China’s new economy looks to play bigger global role

Global Business

China's new economy looks to play bigger global role

China is playing a more important role in global governance, as its economy grows steady. Shanghai plays an significant role in China’s economy. What’s the history of this metropolis? What kind of challenges does it face?

CCTV’s Xing Zheming reports.

China\'s new economy looks to play bigger global role

China\'s new economy looks to play bigger global role

China is playing a more important role as its economy grows steady. Shanghai plays an significant role in that economy. What's the history of this metropolis? What kind of challenges does it face? CCTV's Xing Zheming reports.

To know what’s going on in China’s economy, Shanghai is the place you cannot miss. The metropolis is at the very core of China’s most modern, developed and dynamic regions. It is also a global financial center and a transport hub. The Lujiazui skyline is a symbol of China’s rise over the past few decades, with the massive campaigns of “reform and opening up” taking effect.

China is the one of the world’s fastest-growing major economies. Growth rates have averaged 10 percent over 30 years. The size of Chinese economy surpassed that of Japan in 2010, to take the world’s number two spot by nominal GDP.

But there’s still a long way to go. With a population topping 1.3 billion people, the GDP per capita last year was about U.S. $8,000. That’s well below the World Bank standard of $12,000 for high-income countries, and even way below the average standard of $37,000 in developed countries such as the US, Japan, Germany and the U.K.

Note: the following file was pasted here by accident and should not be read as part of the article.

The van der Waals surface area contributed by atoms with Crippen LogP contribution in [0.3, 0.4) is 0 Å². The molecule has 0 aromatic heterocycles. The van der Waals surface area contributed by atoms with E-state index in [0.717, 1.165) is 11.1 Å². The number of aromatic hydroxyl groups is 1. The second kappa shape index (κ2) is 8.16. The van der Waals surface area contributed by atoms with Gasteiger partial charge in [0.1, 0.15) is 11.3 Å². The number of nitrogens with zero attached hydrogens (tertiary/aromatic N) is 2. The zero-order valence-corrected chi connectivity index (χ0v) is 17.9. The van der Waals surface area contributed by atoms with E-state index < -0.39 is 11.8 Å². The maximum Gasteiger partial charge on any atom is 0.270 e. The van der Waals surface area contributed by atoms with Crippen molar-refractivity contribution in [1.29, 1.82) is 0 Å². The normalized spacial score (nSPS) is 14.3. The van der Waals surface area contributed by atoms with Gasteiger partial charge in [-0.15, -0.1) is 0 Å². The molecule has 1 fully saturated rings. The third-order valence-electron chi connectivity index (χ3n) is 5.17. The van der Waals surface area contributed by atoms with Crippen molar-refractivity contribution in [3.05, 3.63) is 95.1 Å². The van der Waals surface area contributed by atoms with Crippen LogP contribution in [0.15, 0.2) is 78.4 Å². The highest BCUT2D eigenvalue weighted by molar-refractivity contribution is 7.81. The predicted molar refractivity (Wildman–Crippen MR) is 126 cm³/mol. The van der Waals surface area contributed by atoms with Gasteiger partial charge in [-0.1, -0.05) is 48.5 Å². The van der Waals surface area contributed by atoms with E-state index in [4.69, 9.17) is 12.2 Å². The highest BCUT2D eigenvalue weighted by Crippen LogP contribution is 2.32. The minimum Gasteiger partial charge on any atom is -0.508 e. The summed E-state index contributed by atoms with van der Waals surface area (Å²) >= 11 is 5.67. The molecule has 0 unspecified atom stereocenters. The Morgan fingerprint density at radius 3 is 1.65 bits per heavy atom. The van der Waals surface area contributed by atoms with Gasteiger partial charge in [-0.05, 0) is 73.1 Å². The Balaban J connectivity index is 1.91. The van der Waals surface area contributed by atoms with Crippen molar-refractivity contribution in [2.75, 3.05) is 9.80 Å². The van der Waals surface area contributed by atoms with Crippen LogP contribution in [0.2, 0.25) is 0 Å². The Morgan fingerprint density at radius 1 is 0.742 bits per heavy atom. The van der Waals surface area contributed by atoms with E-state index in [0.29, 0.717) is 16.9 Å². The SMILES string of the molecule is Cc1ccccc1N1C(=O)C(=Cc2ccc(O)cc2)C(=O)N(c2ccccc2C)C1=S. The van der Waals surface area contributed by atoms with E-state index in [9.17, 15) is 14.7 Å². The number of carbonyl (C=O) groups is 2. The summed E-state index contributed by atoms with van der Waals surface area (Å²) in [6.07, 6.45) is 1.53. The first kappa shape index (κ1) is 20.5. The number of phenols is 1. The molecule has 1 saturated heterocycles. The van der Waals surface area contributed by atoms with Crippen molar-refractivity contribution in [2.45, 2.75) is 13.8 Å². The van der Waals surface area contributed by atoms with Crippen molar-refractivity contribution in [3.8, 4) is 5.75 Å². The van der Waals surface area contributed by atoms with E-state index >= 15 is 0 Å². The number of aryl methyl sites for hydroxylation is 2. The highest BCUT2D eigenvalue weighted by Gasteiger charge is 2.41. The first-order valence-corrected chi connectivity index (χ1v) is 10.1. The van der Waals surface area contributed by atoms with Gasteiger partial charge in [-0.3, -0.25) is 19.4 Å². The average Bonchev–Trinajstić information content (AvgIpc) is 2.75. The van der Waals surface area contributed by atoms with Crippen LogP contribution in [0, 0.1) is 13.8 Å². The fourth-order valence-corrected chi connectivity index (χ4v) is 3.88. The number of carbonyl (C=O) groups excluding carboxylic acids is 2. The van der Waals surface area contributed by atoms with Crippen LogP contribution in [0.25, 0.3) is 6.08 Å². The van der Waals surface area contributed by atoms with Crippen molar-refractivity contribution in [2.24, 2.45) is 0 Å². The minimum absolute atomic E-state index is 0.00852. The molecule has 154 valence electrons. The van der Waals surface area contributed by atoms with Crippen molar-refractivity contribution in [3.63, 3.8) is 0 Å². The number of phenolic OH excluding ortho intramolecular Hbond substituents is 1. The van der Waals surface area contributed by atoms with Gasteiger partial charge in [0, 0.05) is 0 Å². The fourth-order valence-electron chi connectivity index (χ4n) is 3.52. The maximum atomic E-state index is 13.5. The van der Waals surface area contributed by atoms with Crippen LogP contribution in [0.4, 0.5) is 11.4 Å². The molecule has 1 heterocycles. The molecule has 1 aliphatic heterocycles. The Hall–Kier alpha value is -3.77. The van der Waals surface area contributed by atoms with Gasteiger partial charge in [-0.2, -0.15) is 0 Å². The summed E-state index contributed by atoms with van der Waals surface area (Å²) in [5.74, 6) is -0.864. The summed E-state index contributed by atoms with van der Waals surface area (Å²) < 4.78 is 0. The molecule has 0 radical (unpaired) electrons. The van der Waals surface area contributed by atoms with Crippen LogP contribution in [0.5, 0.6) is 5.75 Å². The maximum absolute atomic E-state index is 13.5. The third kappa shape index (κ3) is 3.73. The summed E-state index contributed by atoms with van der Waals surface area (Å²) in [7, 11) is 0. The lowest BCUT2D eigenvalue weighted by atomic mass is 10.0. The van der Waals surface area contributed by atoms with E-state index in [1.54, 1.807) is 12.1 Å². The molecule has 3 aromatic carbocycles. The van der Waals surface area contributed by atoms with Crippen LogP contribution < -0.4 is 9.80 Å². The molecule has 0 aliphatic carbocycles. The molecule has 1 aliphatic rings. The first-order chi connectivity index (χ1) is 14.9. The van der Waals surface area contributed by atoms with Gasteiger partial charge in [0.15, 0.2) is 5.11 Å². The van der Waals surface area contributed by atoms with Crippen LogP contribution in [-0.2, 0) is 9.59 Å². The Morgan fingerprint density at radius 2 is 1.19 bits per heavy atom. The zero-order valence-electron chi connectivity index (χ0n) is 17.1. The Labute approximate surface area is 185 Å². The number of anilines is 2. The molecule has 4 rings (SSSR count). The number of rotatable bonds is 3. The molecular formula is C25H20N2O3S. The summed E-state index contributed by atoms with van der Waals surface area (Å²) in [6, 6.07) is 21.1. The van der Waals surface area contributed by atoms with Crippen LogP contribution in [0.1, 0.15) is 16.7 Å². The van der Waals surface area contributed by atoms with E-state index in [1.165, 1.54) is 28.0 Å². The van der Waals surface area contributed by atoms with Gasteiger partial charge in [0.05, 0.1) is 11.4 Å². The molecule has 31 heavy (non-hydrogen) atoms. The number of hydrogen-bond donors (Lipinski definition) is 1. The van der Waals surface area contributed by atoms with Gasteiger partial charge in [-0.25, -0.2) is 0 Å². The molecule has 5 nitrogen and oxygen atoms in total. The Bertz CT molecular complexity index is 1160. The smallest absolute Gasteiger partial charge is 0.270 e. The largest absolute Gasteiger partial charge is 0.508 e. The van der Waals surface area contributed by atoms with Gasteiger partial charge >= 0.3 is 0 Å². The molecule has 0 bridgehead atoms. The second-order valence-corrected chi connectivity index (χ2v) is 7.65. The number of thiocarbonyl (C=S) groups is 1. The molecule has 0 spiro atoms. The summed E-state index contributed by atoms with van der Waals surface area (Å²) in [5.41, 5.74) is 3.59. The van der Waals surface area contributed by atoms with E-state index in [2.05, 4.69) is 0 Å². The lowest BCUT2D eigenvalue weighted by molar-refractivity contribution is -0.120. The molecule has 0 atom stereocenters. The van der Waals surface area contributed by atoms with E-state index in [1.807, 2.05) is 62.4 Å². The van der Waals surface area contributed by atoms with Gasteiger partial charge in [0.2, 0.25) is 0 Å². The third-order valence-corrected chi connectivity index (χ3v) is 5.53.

China’s economy also faces great pressure and challenges. For three decades, growth was fueled by investment and exports. The current sluggish world economy is casting shadows on China’s economy. But a “slowing” Chinese economy means a slowing of the economic growth rate, not a recession.

And as China’s economic importance has grown, so has attention to the structure and health of the economy. Under what’s called the “new normal”, China has entered a new phase. The new trend features more sustainable, mid- to high-speed growth with higher efficiency and lower costs.

In the face of industrial over-capacity, environmental pollution, increasing labor costs and lack of innovation, the government is accelerating the transformation of economic growth pattern and adjusting economic structure, with an emphasis on quality.

So what are the new engines for China’s economy? Massive entrepreneurship and innovation, upgrading China’s manufacturing sectors through “Made in China 2025” strategy, continuing the scale of urbanization, developing services industries and boosting domestic consumption.

A more open economy will also bring new growth opportunities. China remains the top destination for foreign direct investment. The scale of China’s outbound direct investment will surpass incoming foreign investment. Along with Chinese capital – Chinese brands, talented professionals and business models can be found across the globe.